For today’s trip, I wanted to see how it would react when nymphing and dries were added to the mix. I arrived late today and had a couple of hours to give it a try. With no hatch occurring I decided to wade into position and let a nymph drift through a small run I hadn’t fished since last year. I was using a size 14 beadhead nymph and begin working it through the run. What I notice almost immediately was how much slower the drift was with this leader. The light 6X tippet stayed in front of the leader throughout the drift. Very little mending was needed because I was just letting the leader/tippet drift with the current. As I made cast after cast I would set the leader/tippet in position at the top of the run and the rest of the way it was on its own drift. I did notice at times the leader would overtake the tippet and fly in the fast sections of the run, but after a quick mend, it would correct itself and continue the drift.
Today was one of those outings that caused me to try numerous nymph patterns until I finally connected with a bow. This was my nymph trout for the day that help prove that this unconventional drift method really worked. Two other trout were missed that helped boost my confidence level.
I moved to another area of the tailrace to cast the leader using a dry fly. There was a small midge hatch occurring in a shaded deep run close to the opposite bank. The trout were surface feeding, but not what I would call aggressively. The midges were tiny so I tied on a size 20 Renegade. The white hackle on the Renegade helped me see the tiny fly much better. I was downstream from the hatch activity and casting upstream into the feeding zone. In other words, I wanted to see how the leader performed on a downstream drift coming back to me. As I made numerous cast upstream, I kept noticing how light the tiny little fly would touch the water. As the fly touched the water I would watch as the dry would float back above the leader/tippet without any mending, this I liked. The takes were always close to the spot where the trout were feeding. Using a 4 ½ ft. tippet enable me to get the fly in the feeding area without the furled leader being noticed; I was spot casting. I discovered this technique while watching videos from Jonathan Barnes, who uses the furled leader for all his fly fishing techniques. This downstream drift was my favorite technique I tried today and is one I will continue to use on future trips.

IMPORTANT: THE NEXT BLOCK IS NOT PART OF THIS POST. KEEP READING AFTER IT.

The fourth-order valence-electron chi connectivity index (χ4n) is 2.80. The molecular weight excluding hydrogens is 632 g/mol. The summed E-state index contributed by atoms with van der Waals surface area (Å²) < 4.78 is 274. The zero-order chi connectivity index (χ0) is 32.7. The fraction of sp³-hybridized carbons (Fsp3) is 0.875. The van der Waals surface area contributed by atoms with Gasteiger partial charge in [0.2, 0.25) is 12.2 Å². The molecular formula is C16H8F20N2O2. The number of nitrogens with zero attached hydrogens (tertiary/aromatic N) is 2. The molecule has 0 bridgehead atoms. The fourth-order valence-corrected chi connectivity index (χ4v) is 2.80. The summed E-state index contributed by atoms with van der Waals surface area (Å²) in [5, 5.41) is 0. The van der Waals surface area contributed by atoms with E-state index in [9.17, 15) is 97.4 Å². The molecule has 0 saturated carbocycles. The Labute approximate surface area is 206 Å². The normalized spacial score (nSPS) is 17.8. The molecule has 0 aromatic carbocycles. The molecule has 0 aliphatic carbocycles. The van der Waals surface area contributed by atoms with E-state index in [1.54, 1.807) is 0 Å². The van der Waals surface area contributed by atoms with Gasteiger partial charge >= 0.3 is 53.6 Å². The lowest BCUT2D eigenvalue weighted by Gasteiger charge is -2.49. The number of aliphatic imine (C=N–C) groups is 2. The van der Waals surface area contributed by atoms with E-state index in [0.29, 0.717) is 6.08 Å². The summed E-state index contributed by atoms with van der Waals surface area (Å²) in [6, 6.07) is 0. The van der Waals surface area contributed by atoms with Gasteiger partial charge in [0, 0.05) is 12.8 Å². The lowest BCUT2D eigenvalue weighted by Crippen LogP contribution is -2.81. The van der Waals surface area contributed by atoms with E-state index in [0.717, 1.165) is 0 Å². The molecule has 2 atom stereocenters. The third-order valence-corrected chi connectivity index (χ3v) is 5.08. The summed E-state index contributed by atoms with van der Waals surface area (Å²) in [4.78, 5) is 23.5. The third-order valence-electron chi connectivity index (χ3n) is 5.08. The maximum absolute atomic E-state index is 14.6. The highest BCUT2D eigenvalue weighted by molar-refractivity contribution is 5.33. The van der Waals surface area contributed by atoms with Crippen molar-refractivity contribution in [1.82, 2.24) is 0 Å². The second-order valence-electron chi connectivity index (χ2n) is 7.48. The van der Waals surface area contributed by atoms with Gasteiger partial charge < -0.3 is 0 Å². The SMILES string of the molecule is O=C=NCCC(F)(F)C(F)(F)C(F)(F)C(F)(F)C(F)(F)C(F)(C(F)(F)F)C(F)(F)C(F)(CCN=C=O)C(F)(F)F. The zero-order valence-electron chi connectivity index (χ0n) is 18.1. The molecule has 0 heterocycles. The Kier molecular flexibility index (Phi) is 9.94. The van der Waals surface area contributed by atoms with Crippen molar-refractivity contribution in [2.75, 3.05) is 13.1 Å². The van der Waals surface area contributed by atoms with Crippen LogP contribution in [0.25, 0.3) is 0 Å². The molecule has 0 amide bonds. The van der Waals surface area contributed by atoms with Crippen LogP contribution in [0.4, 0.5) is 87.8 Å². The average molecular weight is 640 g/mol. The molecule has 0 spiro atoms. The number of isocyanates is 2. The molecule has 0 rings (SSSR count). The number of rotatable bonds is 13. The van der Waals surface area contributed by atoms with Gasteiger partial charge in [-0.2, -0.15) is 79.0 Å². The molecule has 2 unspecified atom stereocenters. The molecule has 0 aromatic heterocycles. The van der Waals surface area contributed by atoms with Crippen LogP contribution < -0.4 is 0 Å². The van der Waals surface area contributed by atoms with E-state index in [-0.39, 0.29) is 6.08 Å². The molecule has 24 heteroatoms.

This rainbow along with others landed and lost was brought to the net using the downstream technique. I let this rainbow have the Renegade, which was deep in its throat. I hope it will survive to fight another day.